Characterization of the incipient stages of dental integuments with respect to proteins and microorganisms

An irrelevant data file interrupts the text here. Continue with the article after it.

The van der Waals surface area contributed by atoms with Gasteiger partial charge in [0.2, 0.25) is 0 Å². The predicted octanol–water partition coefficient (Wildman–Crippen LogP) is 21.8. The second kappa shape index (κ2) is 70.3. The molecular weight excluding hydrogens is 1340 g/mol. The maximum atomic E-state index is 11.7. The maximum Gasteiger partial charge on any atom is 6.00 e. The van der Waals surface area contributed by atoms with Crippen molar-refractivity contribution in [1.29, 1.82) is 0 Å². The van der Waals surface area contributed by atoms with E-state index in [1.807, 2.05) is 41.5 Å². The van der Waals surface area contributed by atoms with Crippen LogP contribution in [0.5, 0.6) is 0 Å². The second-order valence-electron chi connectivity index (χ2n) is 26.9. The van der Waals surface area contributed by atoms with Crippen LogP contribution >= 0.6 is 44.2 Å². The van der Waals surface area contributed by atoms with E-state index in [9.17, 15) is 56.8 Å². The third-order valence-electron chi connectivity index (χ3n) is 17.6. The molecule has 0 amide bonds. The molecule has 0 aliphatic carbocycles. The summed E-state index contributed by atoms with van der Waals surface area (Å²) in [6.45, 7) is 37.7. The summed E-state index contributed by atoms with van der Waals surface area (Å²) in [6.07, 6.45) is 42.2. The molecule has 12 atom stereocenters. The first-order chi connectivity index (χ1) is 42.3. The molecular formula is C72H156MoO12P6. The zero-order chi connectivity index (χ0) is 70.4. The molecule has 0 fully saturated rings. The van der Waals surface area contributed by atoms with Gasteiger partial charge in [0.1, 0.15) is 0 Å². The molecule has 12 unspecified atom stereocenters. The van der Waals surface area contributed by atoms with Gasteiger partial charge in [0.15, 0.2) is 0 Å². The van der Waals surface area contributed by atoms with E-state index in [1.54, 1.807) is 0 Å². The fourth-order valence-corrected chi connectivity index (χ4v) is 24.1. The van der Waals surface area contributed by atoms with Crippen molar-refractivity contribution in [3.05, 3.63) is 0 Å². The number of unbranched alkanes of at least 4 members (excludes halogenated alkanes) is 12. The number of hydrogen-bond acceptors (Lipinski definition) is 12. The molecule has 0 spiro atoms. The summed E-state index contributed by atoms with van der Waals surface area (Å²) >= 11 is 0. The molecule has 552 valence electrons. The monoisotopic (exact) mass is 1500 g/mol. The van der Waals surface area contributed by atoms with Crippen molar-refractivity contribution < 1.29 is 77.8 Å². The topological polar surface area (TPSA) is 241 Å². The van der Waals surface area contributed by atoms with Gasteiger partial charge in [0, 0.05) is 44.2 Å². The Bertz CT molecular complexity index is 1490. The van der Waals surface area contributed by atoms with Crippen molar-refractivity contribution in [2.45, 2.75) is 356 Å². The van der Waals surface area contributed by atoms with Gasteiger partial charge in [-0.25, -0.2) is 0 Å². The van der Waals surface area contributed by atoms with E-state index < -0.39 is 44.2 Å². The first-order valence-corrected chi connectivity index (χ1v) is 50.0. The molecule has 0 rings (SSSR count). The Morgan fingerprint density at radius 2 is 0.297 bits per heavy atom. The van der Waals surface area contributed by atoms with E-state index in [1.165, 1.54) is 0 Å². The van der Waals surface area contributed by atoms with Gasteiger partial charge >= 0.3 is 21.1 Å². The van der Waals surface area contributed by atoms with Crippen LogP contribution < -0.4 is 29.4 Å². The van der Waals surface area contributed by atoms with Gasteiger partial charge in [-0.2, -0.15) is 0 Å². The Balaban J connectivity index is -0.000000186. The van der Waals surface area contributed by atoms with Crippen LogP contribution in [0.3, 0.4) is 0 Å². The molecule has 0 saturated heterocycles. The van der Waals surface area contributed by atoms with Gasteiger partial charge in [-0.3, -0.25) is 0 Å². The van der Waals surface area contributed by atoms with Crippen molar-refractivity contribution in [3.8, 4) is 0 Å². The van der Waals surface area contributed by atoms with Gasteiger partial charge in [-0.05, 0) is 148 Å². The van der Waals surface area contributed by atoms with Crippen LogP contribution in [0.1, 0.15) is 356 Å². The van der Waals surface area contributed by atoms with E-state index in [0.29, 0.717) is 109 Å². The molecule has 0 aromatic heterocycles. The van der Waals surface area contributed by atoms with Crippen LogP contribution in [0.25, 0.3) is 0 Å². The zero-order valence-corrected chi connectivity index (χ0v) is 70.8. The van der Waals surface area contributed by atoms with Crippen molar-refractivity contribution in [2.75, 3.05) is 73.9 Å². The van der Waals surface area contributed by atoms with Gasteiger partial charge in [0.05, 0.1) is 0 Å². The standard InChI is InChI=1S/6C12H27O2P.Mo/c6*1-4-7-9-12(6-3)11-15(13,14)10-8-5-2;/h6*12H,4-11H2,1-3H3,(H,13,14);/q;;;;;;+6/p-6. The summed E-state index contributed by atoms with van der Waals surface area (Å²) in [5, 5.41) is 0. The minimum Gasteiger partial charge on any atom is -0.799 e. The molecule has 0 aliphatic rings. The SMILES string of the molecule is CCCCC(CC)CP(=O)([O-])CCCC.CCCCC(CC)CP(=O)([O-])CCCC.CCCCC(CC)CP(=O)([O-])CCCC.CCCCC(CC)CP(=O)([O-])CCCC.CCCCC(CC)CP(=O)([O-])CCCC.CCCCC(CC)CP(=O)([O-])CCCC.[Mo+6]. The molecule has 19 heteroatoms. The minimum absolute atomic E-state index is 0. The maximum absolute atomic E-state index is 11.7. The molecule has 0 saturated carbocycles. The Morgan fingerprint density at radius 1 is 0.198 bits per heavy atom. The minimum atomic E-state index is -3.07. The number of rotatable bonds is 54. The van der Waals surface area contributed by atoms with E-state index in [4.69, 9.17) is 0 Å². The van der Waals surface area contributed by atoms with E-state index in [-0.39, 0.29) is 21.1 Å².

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It is well established that biofilm formed on tooth surfaces is the major culprit for caries and periodontal disease development. The critical early event of biofilm formation is the specific interaction of microorganisms with the acquired enamel pellicle. This pellicle is formed from adsorbing proteins from saliva, and perhaps also from gingival crevicular fluid. The purpose of this project was two fold: first, to investigate the extent of serum protein adsorption in a salivary protein environment, and second, to investigate the colonization of salivary pellicles by early microbial colonizers. Hydroxyapatite (HA) was incubated with saliva and serum and adsorbing proteins were identified by LC-ESI-MS/MS. To investigate competition among salivary and serum proteins for adsorption to HA proteins were labeled with specific CyDyes, mixed in various ratios and incubated with HA. The early phase of oral biofilm formation in vivo was studied on teeth exposed to the oral environment. The harvested biofilm samples were analyzed with the Human Oral Microbiome Identification Microarray containing 407 different microbial probes. In the pure saliva- and serum-derived pellicles eighty-two and eighty-four proteins were identified. Concomitant presence of salivary and serum proteins showed that salivary protein adsorbers effectively competed with serum proteins adsorbers for the HA surface. Specifically acidic proline-rich protein, cystatin, statherin and amylase proteins in saliva competed off apolipoprotein, C-reactive protein, peroxiredoxin-1 and albumin. In vivo evidence supported the replacement of serum proteins by salivary proteins. The studies with oral biofilm formed in vivo led to the identification of 92 species with streptococci being the most abundant early colonizers. High frequency detection was furthermore made with Haemophilus parainfluenzae, Gemella haemolysans, Slackia exigua and Rothia species. Eight uncultivated phylotypes were detected. While there is a significant amount of serum protein emanating from the gingival sulcus, their ability to participate in dental pellicle formation is likely reduced in the presence of strong salivary protein adsorbers. Furthermore, the early pellicle colonizers exhibit considerable bacterial diversity and include non-cultivable species. These findings will be helpful in designing target-specific approaches for the prevention of and/or intervention in diseases exhibiting an oral-biofilm-based etiology.